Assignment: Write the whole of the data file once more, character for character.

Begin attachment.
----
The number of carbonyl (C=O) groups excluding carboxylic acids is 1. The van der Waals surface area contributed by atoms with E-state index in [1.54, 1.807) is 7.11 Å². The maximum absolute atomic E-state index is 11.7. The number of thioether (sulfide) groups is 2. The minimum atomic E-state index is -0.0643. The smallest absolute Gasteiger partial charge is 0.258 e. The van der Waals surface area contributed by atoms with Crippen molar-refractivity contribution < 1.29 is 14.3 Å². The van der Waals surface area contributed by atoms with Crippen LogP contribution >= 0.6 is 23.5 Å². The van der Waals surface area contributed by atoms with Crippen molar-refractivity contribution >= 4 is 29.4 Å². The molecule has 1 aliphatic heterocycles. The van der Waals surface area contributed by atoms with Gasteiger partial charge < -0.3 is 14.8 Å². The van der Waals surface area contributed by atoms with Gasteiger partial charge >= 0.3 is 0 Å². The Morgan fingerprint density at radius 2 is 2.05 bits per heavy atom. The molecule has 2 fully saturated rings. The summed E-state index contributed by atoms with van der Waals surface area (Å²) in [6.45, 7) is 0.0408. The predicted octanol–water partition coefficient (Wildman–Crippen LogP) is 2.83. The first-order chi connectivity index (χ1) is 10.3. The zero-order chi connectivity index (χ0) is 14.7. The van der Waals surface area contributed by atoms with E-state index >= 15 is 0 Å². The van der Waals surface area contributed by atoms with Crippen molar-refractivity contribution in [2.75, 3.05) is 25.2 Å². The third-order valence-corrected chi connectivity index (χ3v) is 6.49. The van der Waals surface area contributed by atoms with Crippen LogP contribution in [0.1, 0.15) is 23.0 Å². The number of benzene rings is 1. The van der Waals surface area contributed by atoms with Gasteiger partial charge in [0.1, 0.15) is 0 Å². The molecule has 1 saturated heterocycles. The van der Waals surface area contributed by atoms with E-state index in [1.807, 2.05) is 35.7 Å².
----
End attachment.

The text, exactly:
The number of carbonyl (C=O) groups excluding carboxylic acids is 1. The van der Waals surface area contributed by atoms with E-state index in [1.54, 1.807) is 7.11 Å². The maximum absolute atomic E-state index is 11.7. The number of thioether (sulfide) groups is 2. The minimum atomic E-state index is -0.0643. The smallest absolute Gasteiger partial charge is 0.258 e. The van der Waals surface area contributed by atoms with Crippen molar-refractivity contribution < 1.29 is 14.3 Å². The van der Waals surface area contributed by atoms with Crippen LogP contribution >= 0.6 is 23.5 Å². The van der Waals surface area contributed by atoms with Crippen molar-refractivity contribution >= 4 is 29.4 Å². The molecule has 1 aliphatic heterocycles. The van der Waals surface area contributed by atoms with Gasteiger partial charge < -0.3 is 14.8 Å². The van der Waals surface area contributed by atoms with Gasteiger partial charge >= 0.3 is 0 Å². The Morgan fingerprint density at radius 2 is 2.05 bits per heavy atom. The molecule has 2 fully saturated rings. The summed E-state index contributed by atoms with van der Waals surface area (Å²) in [6.45, 7) is 0.0408. The predicted octanol–water partition coefficient (Wildman–Crippen LogP) is 2.83. The first-order chi connectivity index (χ1) is 10.3. The zero-order chi connectivity index (χ0) is 14.7. The van der Waals surface area contributed by atoms with E-state index >= 15 is 0 Å². The van der Waals surface area contributed by atoms with Crippen molar-refractivity contribution in [2.75, 3.05) is 25.2 Å². The third-order valence-corrected chi connectivity index (χ3v) is 6.49. The van der Waals surface area contributed by atoms with Crippen LogP contribution in [0.1, 0.15) is 23.0 Å². The number of benzene rings is 1. The van der Waals surface area contributed by atoms with Gasteiger partial charge in [0.1, 0.15) is 0 Å². The molecule has 1 saturated heterocycles. The van der Waals surface area contributed by atoms with E-state index in [1.807, 2.05) is 35.7 Å².